After Nathan’s parents, Donna and Neil, learned their son’s organs could save the lives of other people suffering from a variety of illnesses, they gave the permission for them to be used. Nathan’s organs were subsequently donated to six people.
“Nathan would always help people no matter what, so it felt right to donate everything we could,” said Donna in 2020.
Throughout Nathan’s childhood, the family cherished the time they spent providing a foster home to several guide dog puppies they helped to train, who later went on to become a vital aid to blind people.
Donna and Neil now want to raise enough money for a guide dog puppy named after Nathan, and are set to hold a fun day next month to raise the necessary funds.
“We want to do it, not just because of the fact that it will help someone else, but also because it’s nice to know that it’s being done in Nathan’s name. These dogs, the difference they make to people’s lives is incredible, they provide people with independence, ”said Donna.
She added: “It will be nice to know that we’ve helped to train a dog, and hopefully they will be able to help someone who needs them.”
The family fun day will be held between 10am and 6pm at Whiston PC Cricket club on Sunday, June 19 when visitors will be able to enjoy stalls; fairground rides; food; an adult’s fancy dress competition; a coloring competition; face painting, as well as activities to mark Father’s Day.
Donna described how she decided to start fostering guide dogs after she tragically lost her 18-year-old cat to brain cancer in 2012, and subsequently felt she wanted to have another pet, but did not feel she could cope with another similar heartbreak.
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Then, a friend told her about fostering guide dogs, or ‘puppy walking’ as it is also known, and the family soon became involved.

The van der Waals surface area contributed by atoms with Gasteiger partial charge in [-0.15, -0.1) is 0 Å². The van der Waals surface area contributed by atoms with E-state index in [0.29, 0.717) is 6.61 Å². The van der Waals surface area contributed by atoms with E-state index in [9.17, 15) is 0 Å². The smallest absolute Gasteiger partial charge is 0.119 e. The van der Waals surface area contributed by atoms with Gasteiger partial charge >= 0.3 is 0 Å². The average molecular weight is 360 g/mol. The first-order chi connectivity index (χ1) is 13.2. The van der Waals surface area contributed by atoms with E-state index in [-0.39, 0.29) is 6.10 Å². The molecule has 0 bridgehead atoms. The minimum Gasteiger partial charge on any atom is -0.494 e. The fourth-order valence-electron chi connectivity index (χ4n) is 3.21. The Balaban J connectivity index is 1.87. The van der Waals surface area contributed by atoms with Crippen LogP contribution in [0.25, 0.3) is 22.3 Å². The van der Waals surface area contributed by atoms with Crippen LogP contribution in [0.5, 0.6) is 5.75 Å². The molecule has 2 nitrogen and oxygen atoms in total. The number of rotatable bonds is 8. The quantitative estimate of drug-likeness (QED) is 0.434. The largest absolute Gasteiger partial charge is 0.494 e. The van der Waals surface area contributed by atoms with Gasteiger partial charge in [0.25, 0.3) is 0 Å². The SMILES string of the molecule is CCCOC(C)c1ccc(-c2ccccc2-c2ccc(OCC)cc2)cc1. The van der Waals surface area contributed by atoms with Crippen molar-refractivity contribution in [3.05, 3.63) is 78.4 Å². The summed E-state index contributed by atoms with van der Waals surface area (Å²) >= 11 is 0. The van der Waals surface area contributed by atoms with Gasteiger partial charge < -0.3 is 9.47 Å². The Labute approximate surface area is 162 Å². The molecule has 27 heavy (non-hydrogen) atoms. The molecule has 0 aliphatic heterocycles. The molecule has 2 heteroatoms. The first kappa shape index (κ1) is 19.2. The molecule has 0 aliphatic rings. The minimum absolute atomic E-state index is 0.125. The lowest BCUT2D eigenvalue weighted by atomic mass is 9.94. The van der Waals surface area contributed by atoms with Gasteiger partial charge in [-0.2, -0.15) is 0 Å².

“Nathan absolutely loved them [the puppies]… he would take them into the garden and teach them the commands; he would groom them. And they loved him, the would know what time he came home from school and would wait for him, ”said Donna.
Donna described how the family were taking care of a puppy called Colton until the pandemic, after which time he had to go into boarding.
She said that two just two weeks before Nathan’s death, the teen was asking whether Colton would be able to come and stay with them again, and Donna assured Nathan he would.
Nathan was a healthy teenager but became ill quickly with a headache before losing consciousness.
He was rushed to Sheffield Children’s Hospital (SCH) but, despite emergency surgery and other medical treatment, the damage to Nathan’s brain was extensive and he did not survive.
His death was caused by a bleed resulting from an arteriovenous malformation (AVM), which is a tangle of blood vessels connected in an abnormal way.
Most people with an AVM, like Nathan, do not know until it bleeds.
Donna said SCH did a lot for Nathan, and consequently, the family have previously fundraised for both the hospital and Bluebell Wood’s Children’s Hospice, adding that the family now felt it was time to fundraise in Nathan’s name.
Anyone wishing to contribute, or hold a stall, at the fun day should email: [email protected]